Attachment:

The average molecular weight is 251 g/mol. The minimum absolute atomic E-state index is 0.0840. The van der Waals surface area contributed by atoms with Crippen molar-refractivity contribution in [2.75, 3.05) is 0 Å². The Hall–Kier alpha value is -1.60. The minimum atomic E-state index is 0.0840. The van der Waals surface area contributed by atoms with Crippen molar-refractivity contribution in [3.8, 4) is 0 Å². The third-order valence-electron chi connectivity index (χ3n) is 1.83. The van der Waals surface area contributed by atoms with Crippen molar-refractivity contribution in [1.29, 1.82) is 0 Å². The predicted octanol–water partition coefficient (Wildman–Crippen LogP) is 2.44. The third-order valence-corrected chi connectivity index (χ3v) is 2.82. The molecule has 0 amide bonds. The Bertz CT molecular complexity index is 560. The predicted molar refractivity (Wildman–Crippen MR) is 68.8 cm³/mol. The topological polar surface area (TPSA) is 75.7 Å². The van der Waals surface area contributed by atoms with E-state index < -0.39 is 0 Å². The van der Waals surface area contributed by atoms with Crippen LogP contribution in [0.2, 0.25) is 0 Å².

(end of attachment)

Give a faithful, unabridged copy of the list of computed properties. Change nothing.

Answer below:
The average molecular weight is 251 g/mol. The minimum absolute atomic E-state index is 0.0840. The van der Waals surface area contributed by atoms with Crippen molar-refractivity contribution in [2.75, 3.05) is 0 Å². The Hall–Kier alpha value is -1.60. The minimum atomic E-state index is 0.0840. The van der Waals surface area contributed by atoms with Crippen molar-refractivity contribution in [3.8, 4) is 0 Å². The third-order valence-electron chi connectivity index (χ3n) is 1.83. The van der Waals surface area contributed by atoms with Crippen molar-refractivity contribution in [1.29, 1.82) is 0 Å². The predicted octanol–water partition coefficient (Wildman–Crippen LogP) is 2.44. The third-order valence-corrected chi connectivity index (χ3v) is 2.82. The molecule has 0 amide bonds. The Bertz CT molecular complexity index is 560. The predicted molar refractivity (Wildman–Crippen MR) is 68.8 cm³/mol. The topological polar surface area (TPSA) is 75.7 Å². The van der Waals surface area contributed by atoms with E-state index < -0.39 is 0 Å². The van der Waals surface area contributed by atoms with Crippen LogP contribution in [0.2, 0.25) is 0 Å².